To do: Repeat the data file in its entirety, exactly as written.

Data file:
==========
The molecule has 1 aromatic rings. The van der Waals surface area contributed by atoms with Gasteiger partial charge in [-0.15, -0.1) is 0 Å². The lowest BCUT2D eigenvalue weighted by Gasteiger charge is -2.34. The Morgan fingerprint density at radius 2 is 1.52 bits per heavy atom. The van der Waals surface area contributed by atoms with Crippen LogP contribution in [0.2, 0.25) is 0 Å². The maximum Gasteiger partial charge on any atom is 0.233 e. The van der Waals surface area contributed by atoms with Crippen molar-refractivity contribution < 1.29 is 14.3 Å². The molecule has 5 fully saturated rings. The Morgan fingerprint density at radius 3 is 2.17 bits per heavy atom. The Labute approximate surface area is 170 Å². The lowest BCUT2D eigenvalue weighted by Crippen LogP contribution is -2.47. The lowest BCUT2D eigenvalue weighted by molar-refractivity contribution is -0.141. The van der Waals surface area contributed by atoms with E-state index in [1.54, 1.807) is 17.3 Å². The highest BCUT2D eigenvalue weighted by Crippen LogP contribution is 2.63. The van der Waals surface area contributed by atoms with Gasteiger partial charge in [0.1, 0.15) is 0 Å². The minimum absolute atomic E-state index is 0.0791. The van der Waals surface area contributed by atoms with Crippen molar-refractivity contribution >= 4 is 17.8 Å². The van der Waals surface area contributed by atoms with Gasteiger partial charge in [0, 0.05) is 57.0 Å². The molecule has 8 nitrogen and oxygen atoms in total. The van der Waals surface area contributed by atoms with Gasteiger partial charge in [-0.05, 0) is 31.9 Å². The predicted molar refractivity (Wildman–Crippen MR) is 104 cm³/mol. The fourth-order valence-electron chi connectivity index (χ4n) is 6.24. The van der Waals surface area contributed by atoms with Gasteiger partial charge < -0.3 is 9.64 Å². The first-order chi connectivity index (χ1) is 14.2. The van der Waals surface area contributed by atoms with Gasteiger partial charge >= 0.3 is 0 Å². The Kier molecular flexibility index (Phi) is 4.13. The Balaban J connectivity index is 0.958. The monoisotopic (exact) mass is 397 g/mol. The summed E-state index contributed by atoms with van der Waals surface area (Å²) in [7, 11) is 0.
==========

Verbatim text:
The molecule has 1 aromatic rings. The van der Waals surface area contributed by atoms with Gasteiger partial charge in [-0.15, -0.1) is 0 Å². The lowest BCUT2D eigenvalue weighted by Gasteiger charge is -2.34. The Morgan fingerprint density at radius 2 is 1.52 bits per heavy atom. The van der Waals surface area contributed by atoms with Crippen LogP contribution in [0.2, 0.25) is 0 Å². The maximum Gasteiger partial charge on any atom is 0.233 e. The van der Waals surface area contributed by atoms with Crippen molar-refractivity contribution < 1.29 is 14.3 Å². The molecule has 5 fully saturated rings. The Morgan fingerprint density at radius 3 is 2.17 bits per heavy atom. The Labute approximate surface area is 170 Å². The lowest BCUT2D eigenvalue weighted by Crippen LogP contribution is -2.47. The lowest BCUT2D eigenvalue weighted by molar-refractivity contribution is -0.141. The van der Waals surface area contributed by atoms with E-state index in [1.54, 1.807) is 17.3 Å². The highest BCUT2D eigenvalue weighted by Crippen LogP contribution is 2.63. The van der Waals surface area contributed by atoms with Gasteiger partial charge in [0.1, 0.15) is 0 Å². The minimum absolute atomic E-state index is 0.0791. The van der Waals surface area contributed by atoms with Crippen molar-refractivity contribution >= 4 is 17.8 Å². The van der Waals surface area contributed by atoms with Gasteiger partial charge in [0, 0.05) is 57.0 Å². The molecule has 8 nitrogen and oxygen atoms in total. The van der Waals surface area contributed by atoms with Gasteiger partial charge in [-0.05, 0) is 31.9 Å². The predicted molar refractivity (Wildman–Crippen MR) is 104 cm³/mol. The fourth-order valence-electron chi connectivity index (χ4n) is 6.24. The van der Waals surface area contributed by atoms with Gasteiger partial charge < -0.3 is 9.64 Å². The first-order chi connectivity index (χ1) is 14.2. The van der Waals surface area contributed by atoms with Gasteiger partial charge >= 0.3 is 0 Å². The Kier molecular flexibility index (Phi) is 4.13. The Balaban J connectivity index is 0.958. The monoisotopic (exact) mass is 397 g/mol. The summed E-state index contributed by atoms with van der Waals surface area (Å²) in [7, 11) is 0.